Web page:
Everybody is doing it.
Having individuals with data specific roles, or even entire teams focusing on data functions, has become commonplace in many organisations. It is now common practice to have some level of data collection, transformation, storage, analysis, reporting and maybe even modelling.
Whilst business operations are flowing, new data is constantly being generated, feeding the pipeline on an ongoing basis. On the demand side, there is a thirst for novel information, like the latest sales numbers or business performance. With the added hype that has been happening around data, there are thus many factors combining to keep the wheel turning.
All of this spinning can potentially power an organization forward, or become little more than a means unto itself.
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If a machine can do it, enable them
Automation is not achieved at the click of a button. You will need people in your teams to spend time building and testing robust processes, that are able to deal with general day to day nuances, as well as regular curveballs.
Even then, they will not be able to cater for all of the possible things that can, and at some point does, go wrong. This is where detailed, and laborious, documentation of the processes are really key.
Most of the time it is nobody’s job to automate and document. It is left up to those that have been scarred, by having to pick up from scratch, to go out of their way to document, and those stretched beyond any other means, to automate off the side of their desks, in desperation.
Get dedicated resources, make it part of business as usual, or be prepared to learn the hard way. Without automation and documentation, you’re always treading water.
Stagnation is the mother of churn
Not everybody wants to be the CEO. Some people do not want to manage others. Many do like comfort, but nobody wants to feel stuck.
Within an organisation, team or role, career paths or development roadmaps can be extremely powerful. It allows for strong succession planning and active employee engagement, whilst at the same time empowering the individual in progressing their own journey.
After making sure you’ve got business continuity covered, I see developing the people in your teams as the most important function of leadership. This should not be limited to managing the corporate ladder. Much can be achieved through pro-actively promoting rotation across divisions, functions, roles, or even just focus areas.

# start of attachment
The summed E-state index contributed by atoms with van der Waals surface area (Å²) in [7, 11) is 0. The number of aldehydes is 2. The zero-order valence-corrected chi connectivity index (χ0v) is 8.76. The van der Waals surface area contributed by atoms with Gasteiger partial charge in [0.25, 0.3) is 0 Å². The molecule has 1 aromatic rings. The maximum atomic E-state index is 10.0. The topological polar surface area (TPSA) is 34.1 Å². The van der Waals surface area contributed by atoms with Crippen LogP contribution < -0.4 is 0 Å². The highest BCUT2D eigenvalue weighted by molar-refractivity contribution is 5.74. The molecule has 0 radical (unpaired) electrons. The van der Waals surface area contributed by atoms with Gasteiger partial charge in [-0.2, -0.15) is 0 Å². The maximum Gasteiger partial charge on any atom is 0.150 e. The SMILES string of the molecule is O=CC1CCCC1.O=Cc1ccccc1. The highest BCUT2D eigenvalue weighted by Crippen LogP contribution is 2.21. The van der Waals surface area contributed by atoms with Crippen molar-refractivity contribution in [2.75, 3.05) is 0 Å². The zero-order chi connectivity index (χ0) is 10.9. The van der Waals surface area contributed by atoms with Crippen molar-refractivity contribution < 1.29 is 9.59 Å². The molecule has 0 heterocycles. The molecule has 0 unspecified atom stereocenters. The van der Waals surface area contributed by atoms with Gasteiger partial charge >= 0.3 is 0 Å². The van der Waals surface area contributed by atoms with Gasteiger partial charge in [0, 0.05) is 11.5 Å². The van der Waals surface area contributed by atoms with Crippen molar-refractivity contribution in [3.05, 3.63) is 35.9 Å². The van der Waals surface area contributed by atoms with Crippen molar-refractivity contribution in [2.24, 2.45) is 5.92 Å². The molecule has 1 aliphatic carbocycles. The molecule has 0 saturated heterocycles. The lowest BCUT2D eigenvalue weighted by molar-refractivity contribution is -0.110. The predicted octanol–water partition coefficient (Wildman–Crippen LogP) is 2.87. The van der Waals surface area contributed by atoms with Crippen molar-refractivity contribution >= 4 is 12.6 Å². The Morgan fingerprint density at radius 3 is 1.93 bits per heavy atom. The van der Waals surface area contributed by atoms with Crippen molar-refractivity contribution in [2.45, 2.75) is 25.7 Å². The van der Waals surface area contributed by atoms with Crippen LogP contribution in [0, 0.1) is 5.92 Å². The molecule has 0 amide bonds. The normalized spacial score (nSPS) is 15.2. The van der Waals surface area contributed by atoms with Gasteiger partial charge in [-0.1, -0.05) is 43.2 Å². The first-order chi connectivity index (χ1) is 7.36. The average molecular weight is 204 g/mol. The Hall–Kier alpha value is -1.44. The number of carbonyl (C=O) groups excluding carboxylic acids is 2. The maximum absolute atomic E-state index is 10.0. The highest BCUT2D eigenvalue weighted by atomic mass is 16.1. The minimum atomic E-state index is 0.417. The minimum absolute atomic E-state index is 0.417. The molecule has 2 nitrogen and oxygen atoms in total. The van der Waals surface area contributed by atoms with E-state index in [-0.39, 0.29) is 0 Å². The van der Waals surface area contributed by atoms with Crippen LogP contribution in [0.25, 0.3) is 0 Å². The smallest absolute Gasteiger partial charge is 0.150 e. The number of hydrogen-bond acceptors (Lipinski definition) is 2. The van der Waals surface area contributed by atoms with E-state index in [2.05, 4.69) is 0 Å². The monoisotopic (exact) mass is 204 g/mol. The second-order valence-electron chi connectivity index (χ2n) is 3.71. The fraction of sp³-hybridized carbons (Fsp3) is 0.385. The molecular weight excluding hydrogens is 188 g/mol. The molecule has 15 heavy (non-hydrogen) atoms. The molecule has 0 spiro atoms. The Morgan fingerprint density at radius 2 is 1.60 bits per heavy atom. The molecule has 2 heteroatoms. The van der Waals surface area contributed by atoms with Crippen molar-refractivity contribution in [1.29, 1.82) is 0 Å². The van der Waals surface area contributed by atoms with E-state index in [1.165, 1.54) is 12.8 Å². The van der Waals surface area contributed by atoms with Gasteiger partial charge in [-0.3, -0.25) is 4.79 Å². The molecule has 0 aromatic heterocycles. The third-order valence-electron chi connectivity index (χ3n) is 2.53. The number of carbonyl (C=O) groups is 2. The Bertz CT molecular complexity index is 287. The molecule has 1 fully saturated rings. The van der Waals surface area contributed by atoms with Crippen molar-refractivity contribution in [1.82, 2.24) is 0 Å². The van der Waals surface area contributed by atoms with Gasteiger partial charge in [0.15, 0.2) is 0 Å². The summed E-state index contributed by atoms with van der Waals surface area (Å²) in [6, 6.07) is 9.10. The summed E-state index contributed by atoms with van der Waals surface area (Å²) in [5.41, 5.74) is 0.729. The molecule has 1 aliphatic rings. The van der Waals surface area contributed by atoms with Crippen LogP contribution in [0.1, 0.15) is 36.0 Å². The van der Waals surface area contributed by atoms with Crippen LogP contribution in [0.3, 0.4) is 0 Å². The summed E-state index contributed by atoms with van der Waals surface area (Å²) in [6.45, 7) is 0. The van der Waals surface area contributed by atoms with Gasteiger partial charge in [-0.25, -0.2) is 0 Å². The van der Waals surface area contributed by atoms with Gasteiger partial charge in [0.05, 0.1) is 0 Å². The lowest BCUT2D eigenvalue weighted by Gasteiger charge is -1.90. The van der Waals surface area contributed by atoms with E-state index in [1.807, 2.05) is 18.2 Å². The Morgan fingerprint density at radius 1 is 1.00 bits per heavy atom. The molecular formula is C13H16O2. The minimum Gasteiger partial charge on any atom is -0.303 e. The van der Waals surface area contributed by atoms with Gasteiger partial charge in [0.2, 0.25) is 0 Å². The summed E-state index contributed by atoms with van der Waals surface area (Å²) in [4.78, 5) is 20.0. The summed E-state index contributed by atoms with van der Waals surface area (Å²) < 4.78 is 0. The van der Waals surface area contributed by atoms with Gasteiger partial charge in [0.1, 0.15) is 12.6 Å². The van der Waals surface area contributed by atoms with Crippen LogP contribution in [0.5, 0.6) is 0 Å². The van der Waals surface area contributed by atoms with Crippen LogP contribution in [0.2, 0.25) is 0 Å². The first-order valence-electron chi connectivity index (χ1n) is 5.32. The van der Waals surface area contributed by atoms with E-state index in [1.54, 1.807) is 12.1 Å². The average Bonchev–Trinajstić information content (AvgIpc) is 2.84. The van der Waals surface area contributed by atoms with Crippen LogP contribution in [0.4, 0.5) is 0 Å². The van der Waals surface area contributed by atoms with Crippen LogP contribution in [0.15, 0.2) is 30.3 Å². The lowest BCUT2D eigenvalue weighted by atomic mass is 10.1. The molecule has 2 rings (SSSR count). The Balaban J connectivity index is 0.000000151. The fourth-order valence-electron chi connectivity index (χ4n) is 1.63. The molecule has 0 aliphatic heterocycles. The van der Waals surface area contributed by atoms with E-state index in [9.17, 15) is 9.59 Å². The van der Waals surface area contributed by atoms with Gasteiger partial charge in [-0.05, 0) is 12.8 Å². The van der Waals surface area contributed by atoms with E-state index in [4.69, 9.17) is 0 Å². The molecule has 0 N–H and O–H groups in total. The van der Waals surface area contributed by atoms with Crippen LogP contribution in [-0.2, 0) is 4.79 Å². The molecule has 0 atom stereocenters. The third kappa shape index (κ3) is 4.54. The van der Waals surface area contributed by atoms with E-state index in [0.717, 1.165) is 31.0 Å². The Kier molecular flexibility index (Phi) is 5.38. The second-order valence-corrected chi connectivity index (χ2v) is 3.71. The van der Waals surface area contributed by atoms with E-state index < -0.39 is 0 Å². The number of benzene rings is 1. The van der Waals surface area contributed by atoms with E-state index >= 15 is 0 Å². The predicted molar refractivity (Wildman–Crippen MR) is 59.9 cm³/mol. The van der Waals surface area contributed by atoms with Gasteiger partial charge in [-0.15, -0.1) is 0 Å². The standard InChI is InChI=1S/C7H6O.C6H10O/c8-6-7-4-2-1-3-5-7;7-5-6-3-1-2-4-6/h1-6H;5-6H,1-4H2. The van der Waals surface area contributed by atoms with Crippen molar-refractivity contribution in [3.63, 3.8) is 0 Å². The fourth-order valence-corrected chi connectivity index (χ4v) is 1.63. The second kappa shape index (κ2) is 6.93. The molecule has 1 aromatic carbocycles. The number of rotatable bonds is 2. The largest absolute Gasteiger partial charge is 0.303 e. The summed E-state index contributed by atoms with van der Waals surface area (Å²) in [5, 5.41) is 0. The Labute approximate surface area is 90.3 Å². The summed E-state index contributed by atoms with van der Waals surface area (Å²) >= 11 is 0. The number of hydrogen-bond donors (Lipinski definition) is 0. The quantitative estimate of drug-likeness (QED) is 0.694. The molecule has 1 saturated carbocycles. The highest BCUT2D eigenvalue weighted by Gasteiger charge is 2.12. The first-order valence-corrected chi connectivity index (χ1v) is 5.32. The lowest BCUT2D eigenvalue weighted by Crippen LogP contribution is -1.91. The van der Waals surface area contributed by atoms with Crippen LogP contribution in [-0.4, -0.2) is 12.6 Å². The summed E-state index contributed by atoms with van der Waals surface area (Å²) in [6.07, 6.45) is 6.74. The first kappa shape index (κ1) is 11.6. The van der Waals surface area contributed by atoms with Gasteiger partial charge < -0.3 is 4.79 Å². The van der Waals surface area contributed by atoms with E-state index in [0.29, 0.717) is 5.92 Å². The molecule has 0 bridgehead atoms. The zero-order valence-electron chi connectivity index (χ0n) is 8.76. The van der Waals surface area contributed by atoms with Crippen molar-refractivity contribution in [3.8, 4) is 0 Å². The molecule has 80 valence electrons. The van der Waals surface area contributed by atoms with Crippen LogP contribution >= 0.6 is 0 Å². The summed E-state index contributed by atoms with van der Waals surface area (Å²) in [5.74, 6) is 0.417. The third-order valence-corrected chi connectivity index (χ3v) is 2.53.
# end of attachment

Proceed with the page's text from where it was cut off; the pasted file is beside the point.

Make sure your people keep moving meaningfully, and the results will follow.
No, you cannot do everything
The more insight we gain, the more we discover how much we do not yet know. I’ve personally found that there is a consistent correlation between the amount of numbers shared, and the number of questions that follow.
Analysis is addictive. It is always possible to slice a report in another way, add a view and another. Opportunities abound for building new processes and models, tweaking existing ones, and constantly adapting to latest findings.
You cannot do it all. If everything is a priority, then nothing is important. Trying to deliver on all asks, leads to none of them being serviced properly.
Create a request system, pull together a to-do list and then prioritize. As a collective of stakeholders, the data book of work needs to be rationalized and agreed. Data people cannot do it alone.
Being busy is bad
Ask somebody how they are doing, and most of the time their answer ends off with something along the lines of ‘…just being busy’. Even when not, saying you’re busy ensures that it does not sound like you’re slacking.
In my experience, this social stigma has all kinds of negative consequences. We tend to say yes to more work, when we actually do not have the capacity. Bottlenecks are created with hogging of tasks and knowledge that should be delegated and shared. The busier you are with doing, the less time you have to think, be creative, explore new ideas and innovate.
If you want your data engine room to be adding value:
- Automate, document & automate,
- Keep growing each individual &
- Focus on the most important deliverables
Yes, you need reports and processes to keep the business running. A disconnected data structure that spends all of its time on long term strategic initiatives, and doesn’t contribute in the meantime, won’t last.
Only keeping your head down day to day, will however also not deliver on the growth potential that data can offer.
Find the right balance for you.